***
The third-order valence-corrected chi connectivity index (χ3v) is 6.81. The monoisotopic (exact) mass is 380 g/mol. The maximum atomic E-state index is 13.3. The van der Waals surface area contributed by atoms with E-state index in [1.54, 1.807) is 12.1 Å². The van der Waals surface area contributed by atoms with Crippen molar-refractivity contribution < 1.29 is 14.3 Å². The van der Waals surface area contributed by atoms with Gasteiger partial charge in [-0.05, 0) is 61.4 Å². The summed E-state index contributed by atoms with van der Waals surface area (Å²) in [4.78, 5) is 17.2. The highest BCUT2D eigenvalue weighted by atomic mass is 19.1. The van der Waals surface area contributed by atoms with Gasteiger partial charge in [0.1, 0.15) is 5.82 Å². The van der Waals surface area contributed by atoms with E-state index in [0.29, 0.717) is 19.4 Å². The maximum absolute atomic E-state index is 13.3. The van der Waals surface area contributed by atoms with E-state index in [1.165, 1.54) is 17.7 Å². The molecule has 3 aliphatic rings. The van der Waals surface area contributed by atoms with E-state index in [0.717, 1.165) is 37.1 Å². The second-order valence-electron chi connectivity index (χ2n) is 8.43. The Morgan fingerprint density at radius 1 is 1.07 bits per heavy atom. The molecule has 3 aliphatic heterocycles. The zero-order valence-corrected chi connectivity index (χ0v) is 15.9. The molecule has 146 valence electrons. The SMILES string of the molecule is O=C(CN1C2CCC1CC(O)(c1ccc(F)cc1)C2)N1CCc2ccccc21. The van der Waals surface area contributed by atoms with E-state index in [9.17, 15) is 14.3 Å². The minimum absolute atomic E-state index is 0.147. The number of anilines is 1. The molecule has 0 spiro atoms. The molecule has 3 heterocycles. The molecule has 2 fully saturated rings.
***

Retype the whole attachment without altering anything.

The third-order valence-corrected chi connectivity index (χ3v) is 6.81. The monoisotopic (exact) mass is 380 g/mol. The maximum atomic E-state index is 13.3. The van der Waals surface area contributed by atoms with E-state index in [1.54, 1.807) is 12.1 Å². The van der Waals surface area contributed by atoms with Crippen molar-refractivity contribution < 1.29 is 14.3 Å². The van der Waals surface area contributed by atoms with Gasteiger partial charge in [-0.05, 0) is 61.4 Å². The summed E-state index contributed by atoms with van der Waals surface area (Å²) in [4.78, 5) is 17.2. The highest BCUT2D eigenvalue weighted by atomic mass is 19.1. The van der Waals surface area contributed by atoms with Gasteiger partial charge in [0.1, 0.15) is 5.82 Å². The van der Waals surface area contributed by atoms with E-state index in [0.29, 0.717) is 19.4 Å². The maximum absolute atomic E-state index is 13.3. The van der Waals surface area contributed by atoms with E-state index in [1.165, 1.54) is 17.7 Å². The molecule has 3 aliphatic rings. The van der Waals surface area contributed by atoms with E-state index in [0.717, 1.165) is 37.1 Å². The second-order valence-electron chi connectivity index (χ2n) is 8.43. The Morgan fingerprint density at radius 1 is 1.07 bits per heavy atom. The molecule has 3 aliphatic heterocycles. The zero-order valence-corrected chi connectivity index (χ0v) is 15.9. The molecule has 146 valence electrons. The SMILES string of the molecule is O=C(CN1C2CCC1CC(O)(c1ccc(F)cc1)C2)N1CCc2ccccc21. The van der Waals surface area contributed by atoms with E-state index in [9.17, 15) is 14.3 Å². The minimum absolute atomic E-state index is 0.147. The number of anilines is 1. The molecule has 0 spiro atoms. The molecule has 3 heterocycles. The molecule has 2 fully saturated rings.